The 100 Percent Solution
Stanley E. Malcolm, Ph.D.
(Published as a "Viewpoint" in Training, July 1998, p. 72)
It is about time we stepped back and took a fresh look at our approach to measuring learning's impact. What we'll see is that we need to focus more on course design and partnership with our business sponsors than on a traditional measurement strategy.
At the course level, the standard approach to measurement has long been Kirkpatrick's four levels - with "smile sheets" at level one and assessment of organizational impact at level four. Most organizations use smile sheets to determine if students "liked" a course, that is, perceived it as worthwhile. Many test students to see what they learned. Few measure skill application on the job, and of those few, fewer still do so routinely. A very rare few indeed feel able to measure organizational impact and do so only rarely.
While, to a certain extent, measurements at Kirkpatrick's four levels tell course developers different things, by and large they represent a hierarchy of perceived difficulty to implement. They also represent increasing direct relationship to business impact, which, after all, is the point of training in a corporate setting. So, the things that seem easier to measure (perceptions and learning) say less about business impact than application and, well, impact.
Generally, training organizations have chosen to measure perception and learning while inferring application and impact. I contend that this satisfies nobody: Trainers have lingering doubts about the impact of their efforts. In the worst cases, they lose sight of the real point of the measures, contenting themselves with achieving "satisfaction" and learning. And business managers remain skeptical, often treating training as an expense to be cut - for if they "believed" in training's effectiveness, would they cut the budget?
The problem in measuring course impact is not in Kirkpatrick's levels, it is in the design of the courses themselves. In "Reengineering Corporate Learning" I estimate that over 80% of critical job learning happens on the job. If you're skeptical of that figure, just ask yourself where you learned the critical skills you apply every day. Did you learn them in a classroom?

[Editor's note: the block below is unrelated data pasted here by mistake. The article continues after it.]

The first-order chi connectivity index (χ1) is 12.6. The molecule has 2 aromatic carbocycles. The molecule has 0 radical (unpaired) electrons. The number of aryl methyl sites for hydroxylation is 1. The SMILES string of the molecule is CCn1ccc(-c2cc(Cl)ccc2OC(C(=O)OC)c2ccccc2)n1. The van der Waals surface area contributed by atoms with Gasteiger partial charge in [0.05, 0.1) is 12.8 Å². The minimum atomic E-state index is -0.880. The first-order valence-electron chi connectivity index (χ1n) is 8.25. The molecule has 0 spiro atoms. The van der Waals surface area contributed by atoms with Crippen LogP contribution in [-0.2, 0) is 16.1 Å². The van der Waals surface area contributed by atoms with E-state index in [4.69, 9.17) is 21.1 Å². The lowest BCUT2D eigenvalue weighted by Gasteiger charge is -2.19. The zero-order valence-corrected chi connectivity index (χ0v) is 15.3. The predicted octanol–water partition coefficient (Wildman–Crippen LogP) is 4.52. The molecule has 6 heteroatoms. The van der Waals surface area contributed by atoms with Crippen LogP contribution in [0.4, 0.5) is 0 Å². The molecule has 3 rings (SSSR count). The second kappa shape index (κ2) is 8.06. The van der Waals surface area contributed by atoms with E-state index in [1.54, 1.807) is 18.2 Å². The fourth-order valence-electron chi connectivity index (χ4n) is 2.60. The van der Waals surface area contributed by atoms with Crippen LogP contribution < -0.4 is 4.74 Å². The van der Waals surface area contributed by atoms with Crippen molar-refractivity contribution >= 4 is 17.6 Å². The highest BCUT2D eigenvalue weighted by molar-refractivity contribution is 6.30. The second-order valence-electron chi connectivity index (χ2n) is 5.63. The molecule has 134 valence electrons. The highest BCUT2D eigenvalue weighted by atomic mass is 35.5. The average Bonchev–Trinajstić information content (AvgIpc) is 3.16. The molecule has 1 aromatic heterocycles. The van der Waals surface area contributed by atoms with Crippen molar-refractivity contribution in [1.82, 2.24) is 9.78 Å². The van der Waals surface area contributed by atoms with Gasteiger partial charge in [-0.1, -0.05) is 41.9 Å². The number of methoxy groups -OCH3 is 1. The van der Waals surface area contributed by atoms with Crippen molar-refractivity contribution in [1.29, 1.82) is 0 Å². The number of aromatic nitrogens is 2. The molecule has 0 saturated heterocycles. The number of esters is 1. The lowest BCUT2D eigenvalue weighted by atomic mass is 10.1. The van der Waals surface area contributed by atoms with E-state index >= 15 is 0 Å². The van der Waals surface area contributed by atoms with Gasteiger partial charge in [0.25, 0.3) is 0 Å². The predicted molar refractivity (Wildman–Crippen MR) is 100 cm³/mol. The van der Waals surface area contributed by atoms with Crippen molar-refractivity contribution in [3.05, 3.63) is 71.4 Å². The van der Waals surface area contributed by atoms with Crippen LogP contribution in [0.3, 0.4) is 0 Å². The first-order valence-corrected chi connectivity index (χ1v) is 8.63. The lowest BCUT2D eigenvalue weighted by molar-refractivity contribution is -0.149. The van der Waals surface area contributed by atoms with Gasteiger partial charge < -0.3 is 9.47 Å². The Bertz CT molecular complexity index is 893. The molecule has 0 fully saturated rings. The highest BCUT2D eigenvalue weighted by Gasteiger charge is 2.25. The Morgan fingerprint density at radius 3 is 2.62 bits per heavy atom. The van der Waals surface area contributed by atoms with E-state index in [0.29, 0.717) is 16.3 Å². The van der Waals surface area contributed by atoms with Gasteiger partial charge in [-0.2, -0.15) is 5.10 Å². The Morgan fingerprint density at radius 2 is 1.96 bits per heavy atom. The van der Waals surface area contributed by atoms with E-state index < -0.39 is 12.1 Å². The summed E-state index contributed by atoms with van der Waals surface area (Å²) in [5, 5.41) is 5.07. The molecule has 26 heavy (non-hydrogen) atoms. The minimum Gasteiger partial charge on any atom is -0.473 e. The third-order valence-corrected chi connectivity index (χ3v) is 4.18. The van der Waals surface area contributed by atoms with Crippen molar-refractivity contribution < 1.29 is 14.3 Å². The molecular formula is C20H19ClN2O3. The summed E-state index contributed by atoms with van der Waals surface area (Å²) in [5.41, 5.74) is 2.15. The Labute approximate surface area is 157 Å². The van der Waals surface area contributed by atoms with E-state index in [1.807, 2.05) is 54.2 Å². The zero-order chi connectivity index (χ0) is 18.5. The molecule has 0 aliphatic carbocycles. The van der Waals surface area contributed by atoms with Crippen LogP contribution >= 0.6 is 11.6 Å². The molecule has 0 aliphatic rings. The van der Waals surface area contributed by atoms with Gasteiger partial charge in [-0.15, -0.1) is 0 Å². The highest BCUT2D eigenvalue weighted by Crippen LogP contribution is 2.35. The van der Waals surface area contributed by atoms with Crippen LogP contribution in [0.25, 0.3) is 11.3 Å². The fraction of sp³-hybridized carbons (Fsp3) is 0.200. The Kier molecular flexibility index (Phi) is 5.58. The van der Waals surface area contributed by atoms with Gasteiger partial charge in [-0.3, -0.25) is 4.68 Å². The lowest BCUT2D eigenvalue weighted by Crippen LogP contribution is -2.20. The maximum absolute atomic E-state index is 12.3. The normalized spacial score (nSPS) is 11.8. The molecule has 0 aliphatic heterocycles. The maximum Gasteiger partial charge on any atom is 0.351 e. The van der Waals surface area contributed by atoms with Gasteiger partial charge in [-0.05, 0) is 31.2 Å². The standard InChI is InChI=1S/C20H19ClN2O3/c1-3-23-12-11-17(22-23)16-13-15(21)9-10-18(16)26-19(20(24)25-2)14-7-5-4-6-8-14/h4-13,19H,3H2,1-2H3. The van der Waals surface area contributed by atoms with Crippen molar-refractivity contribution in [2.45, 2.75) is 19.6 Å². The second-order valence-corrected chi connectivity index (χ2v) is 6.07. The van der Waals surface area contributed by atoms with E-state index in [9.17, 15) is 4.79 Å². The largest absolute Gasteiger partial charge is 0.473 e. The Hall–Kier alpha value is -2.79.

If less than 20% of critical job learning happens in our traditional courses, how can trainers be confident that they've made a valuable contribution to business success? After all, the trainers were "absent" when over 80% of the learning took place! Doesn't this explain too the limited expectations of managers to employees returning from class?
I propose a simple solution - design the entire 100% of learning, but continue to deliver only 20% or less by traditional means. The remaining 80% or more should properly be learned on the job - but in a way that has been designed or "structured" to make it consistent - from office to office, supervisor to supervisor, and day to day. Training's role is to provide the structure for learning, not to deliver it. The means might include coaching and assessment guides for supervisors, self-instructional materials for employees, intranet-based reference materials, and electronic performance support systems that embed business processes, advice, and learning granules accessible in the context of performing work. Our initiatives in the area of knowledge management are a response to the realization that most learning happens on the job, not in the classroom: we're learning all the time, and need to learn all the time to be competitive. We don't just learn from "teachers."
To drive home the point of how radically different the "100%" view is from our traditional approach to course design, let me propose the following simple rule: The "course" isn't over until the learning has been successfully applied on the job.
For example, the sales course isn't over until the learner has sold 500 of the new model widgets. As simple as that rule sounds, its effects are radical. How many of the courses you currently offer conform to it? If designers adopted it, wouldn't much of the frustration of measurement vanish?
Imagine a world where business managers would see firsthand the impact of learning on business performance. In such a world, trainers would play an important role in structuring on the job learning. More importantly, that role would be performed in much closer partnership with the business beneficiaries of learning. On the job learning components would be an integrated, essential element of a learning strategy, not an afterthought or ignored completely. The performance goals of learning would be shared by all, and measurement would be - relatively speaking - a piece of cake.
About the Author: Stan Malcolm serves as a coach to companies wishing to develop or review their strategies for performance support, learning technologies, and/or corporate learning issues generally. Formerly, he headed learning technologies and performance support initiatives at Aetna, Inc. He can be reached at Stan@Performance-Vision.com or 860-295-9711.